General strike looms as Norwegian wage settlement talks head to mediation 

Mediation talks over this year's wage settlement between LO and the NHO began on Friday, with nearly 24,500 workers in Norway ready to strike if an agreement isn't reached by Sunday. 

Pictured is a business meeting.
A general strike could happen in Norway if mediation over a collective bargaining agreement fails to find an agreement. Photo by Dylan Gillis on Unsplash

The Norwegian Confederation of Trade Unions (LO) and the Confederation of Norwegian Enterprise (NHO) will meet to try and find an agreement on this year’s interim wage settlement agreement. 

The parties first met in March but were unable to come to an agreement. This year’s deal only concerns wages as it is an interim settlement. 

READ ALSO: What is a Norwegian collective bargaining agreement?

LO has repeatedly said that it intends to push for a real wage increase for its members. Government figures estimate inflation in Norway will be at 4.9 percent for 2023, meaning a minimum rise of five percent would be required to meet the demands of the union group. 

On the other hand, NHO has argued that inflation figures don’t consider the projected profitability of businesses, which it argues are under increased pressure this year. 

“There are different earning capacities in the companies. Some are doing well, but the majority have a darker view of the future,” Ole Erik Almlid, leader of the NHO, told public broadcaster NRK.

If an agreement isn’t reached by Sunday, 24,500 workers from LO and the Confederation of Vocational Unions (YS) will be taken out on strike on Monday. The NHO and LO can also opt to extend the deadline if they wish. 

Several analysts told NRK that they expected wages in Norway to rise by between 5.25 and 5.5 percent this year. 

Member comments

Log in here to leave a comment.
Become a Member to leave a comment.


Nordic countries urged to set common working from home rules

The Nordic countries should have common conditions on working from the place of residence, including working from home, to fulfil the objective of an integrated labour market, says a report by the region's Freedom of Movement Council.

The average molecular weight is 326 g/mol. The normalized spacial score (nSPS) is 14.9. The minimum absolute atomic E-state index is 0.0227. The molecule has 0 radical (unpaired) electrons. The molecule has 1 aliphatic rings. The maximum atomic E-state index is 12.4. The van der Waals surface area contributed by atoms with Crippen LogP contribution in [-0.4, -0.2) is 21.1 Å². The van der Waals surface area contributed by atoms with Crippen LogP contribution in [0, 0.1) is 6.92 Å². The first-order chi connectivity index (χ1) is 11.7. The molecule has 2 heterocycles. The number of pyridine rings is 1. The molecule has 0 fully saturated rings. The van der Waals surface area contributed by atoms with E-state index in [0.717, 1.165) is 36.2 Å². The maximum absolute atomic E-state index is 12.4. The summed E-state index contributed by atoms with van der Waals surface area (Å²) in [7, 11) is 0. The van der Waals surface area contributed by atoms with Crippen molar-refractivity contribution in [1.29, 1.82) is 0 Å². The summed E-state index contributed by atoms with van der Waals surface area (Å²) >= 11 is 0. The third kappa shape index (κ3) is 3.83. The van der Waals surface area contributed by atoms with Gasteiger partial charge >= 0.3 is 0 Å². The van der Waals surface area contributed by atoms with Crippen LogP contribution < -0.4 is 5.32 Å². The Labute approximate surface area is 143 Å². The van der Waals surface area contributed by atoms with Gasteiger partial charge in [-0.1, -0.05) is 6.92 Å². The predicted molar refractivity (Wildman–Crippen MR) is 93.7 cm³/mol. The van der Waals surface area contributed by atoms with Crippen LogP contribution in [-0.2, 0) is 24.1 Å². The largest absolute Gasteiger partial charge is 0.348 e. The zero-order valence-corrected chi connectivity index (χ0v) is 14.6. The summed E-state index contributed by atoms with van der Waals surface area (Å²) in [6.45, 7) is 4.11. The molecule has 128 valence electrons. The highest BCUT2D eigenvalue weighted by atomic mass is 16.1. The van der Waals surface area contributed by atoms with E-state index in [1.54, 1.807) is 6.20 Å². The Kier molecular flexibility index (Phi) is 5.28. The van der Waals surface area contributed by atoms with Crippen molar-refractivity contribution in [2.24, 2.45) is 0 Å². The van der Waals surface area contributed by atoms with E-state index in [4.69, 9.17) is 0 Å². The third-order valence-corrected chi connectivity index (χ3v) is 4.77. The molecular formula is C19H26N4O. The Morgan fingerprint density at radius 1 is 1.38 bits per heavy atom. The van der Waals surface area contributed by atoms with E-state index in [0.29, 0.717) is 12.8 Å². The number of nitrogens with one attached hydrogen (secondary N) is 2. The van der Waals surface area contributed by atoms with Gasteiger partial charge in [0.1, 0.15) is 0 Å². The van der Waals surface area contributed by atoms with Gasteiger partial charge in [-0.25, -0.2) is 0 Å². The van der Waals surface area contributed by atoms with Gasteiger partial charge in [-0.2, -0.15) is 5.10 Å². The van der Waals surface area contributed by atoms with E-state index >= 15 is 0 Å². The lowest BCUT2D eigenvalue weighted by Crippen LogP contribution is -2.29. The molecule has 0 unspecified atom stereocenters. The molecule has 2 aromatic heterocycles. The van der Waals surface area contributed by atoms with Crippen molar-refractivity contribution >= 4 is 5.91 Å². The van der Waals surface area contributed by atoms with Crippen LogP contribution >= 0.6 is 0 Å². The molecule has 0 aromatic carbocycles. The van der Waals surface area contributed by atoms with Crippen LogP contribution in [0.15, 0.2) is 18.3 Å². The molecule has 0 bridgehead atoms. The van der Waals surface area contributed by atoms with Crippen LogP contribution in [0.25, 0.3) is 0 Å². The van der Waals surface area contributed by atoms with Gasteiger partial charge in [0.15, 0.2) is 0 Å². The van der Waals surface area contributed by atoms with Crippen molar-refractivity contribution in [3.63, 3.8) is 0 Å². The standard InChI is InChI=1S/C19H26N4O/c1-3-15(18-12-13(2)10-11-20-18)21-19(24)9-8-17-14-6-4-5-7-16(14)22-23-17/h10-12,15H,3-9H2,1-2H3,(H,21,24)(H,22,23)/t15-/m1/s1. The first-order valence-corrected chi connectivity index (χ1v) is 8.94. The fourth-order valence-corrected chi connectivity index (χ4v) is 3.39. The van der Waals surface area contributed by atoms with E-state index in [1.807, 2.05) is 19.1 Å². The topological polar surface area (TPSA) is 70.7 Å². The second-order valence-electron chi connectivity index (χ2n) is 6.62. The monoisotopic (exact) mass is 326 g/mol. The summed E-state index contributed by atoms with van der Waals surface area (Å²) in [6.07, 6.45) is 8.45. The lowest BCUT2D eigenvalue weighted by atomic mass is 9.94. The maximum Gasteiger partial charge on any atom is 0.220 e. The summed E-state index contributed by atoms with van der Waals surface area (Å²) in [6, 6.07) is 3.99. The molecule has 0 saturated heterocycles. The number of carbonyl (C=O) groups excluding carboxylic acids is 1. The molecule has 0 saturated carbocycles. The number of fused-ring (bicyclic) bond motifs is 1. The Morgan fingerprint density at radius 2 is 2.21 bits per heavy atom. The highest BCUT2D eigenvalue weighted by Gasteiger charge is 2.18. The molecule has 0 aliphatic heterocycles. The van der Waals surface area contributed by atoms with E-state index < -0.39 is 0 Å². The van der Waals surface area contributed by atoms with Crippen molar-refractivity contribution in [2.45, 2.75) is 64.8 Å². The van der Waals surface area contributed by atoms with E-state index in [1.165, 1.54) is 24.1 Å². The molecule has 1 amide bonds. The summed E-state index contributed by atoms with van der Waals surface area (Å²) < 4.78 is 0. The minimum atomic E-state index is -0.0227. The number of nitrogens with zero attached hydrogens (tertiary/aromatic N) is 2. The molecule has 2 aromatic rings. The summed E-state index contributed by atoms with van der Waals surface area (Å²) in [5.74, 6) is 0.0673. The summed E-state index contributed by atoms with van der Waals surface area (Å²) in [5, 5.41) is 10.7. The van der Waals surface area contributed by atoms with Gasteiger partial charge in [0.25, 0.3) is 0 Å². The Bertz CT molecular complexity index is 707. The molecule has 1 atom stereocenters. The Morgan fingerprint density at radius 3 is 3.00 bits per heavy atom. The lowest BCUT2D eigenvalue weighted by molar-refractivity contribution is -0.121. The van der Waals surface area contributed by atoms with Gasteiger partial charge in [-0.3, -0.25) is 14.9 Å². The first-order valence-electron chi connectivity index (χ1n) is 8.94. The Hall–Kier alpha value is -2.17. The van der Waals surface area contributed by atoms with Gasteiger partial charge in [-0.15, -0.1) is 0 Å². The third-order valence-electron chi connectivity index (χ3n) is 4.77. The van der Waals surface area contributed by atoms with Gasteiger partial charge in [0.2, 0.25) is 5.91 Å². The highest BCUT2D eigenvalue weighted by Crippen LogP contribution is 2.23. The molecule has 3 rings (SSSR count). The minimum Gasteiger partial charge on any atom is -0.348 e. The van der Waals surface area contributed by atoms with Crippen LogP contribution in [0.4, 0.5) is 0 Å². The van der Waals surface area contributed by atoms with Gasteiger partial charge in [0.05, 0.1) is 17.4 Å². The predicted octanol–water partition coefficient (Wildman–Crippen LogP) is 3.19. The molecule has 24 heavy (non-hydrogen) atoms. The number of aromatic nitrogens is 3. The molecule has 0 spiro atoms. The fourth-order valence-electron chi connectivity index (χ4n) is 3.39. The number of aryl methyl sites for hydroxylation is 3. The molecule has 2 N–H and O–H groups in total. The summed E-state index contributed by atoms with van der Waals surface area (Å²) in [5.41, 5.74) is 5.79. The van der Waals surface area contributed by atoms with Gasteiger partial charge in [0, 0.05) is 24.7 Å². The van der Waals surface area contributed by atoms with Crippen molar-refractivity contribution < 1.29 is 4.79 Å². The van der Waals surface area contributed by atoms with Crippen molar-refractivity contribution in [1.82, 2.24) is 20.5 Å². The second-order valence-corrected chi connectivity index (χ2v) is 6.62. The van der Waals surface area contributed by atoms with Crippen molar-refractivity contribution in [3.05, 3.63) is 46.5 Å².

Nordic countries urged to set common working from home rules

The proposal is part of a series of recommendations to simplify tax agreements to facilitate free movement of people and make the region “the most integrated” in the world by 2030, as agreed by Nordic Prime Ministers.

The Freedom of Movement Council argues that the pandemic revealed the flaws in the current system, as a large proportion of cross-border workers had to operate from home, facing taxation in two countries, different tax levels and mounting bureaucracy.

“Now that more companies are open to their employees working from home, the current Nordic tax agreement just isn’t keeping up. I hope this analysis will pave the way for dialogue and that the end result will be simplification and less bureaucracy,” said Karen Ellemann, secretary-general of the Nordic Council of Ministers.

Internationally less known than EU free movement rules, the region has a special agreement on free movement of people that dates back to the 1950s.

Under the Nordic Passport Union, citizens can move within the region without travel documents or residence permits and enjoy more rights than those granted to EU citizens within the European Union. Non-EU residents, however, only partially benefit as they do not have the automatic right to work in another Nordic state.

The Nordic free movement area covers Denmark, Finland, Iceland, Norway, Sweden, the Faroe Islands and Åland. Greenland is not part of the Passport Union but is in practice subject to some of its provisions.

The Nordic governments set up the Freedom of Movement Council as an independent body to identify obstacles to this principle and propose how to remove them.

In an interview with The Local, chair Siv Friðleifsdóttir said the Council has identified over 100 barriers to free movement and prioritised 30. The tax system is one of them.

“The Nordic countries currently have several agreements that regulate cross-border and remote working. Common to all of them is that they’re based on the countries’ need to protect their tax base,” the Council notes.


The report, prepared by consultancies KPMG and Resonans Nordic, points at four problems in particular: rules for domestic work, registration obligations in more than one country for employers, as well as taxation of wages and pensions when working in another Nordic state.

The Council therefore proposes to set common conditions on “permanent establishment” when working in the country of residence, including from home. It also suggests to tax salaries in the country of employment and consider work from home in the country of residence equal to work in the country where the employer is located.

In addition, advance tax should be reported and collected in the employer’s country to avoid having different rules for the same salary.

Pension contributions should be mutually recognised as deductible in another Nordic states and returns taxed only under the legislation of the country where the pension plan is established, the Council argues.

In the Øresund region, between Denmark and Sweden, a fully integrated labour market could generate combined annual socio-economic gains of 2.9 billion Danish kroner, the report estimates.

“Our countries have a lot to gain from having a flexible common labour market. It can solve the problem of skills shortages in one country and the problem of unemployment in another. In other words, a functioning labour market is a strong catalyst for our countries’ economies,” says Siv Friðleifsdóttir, chair of the Freedom of Movement Council.

The full report is currently only available in Danish but translations are expected in the coming weeks.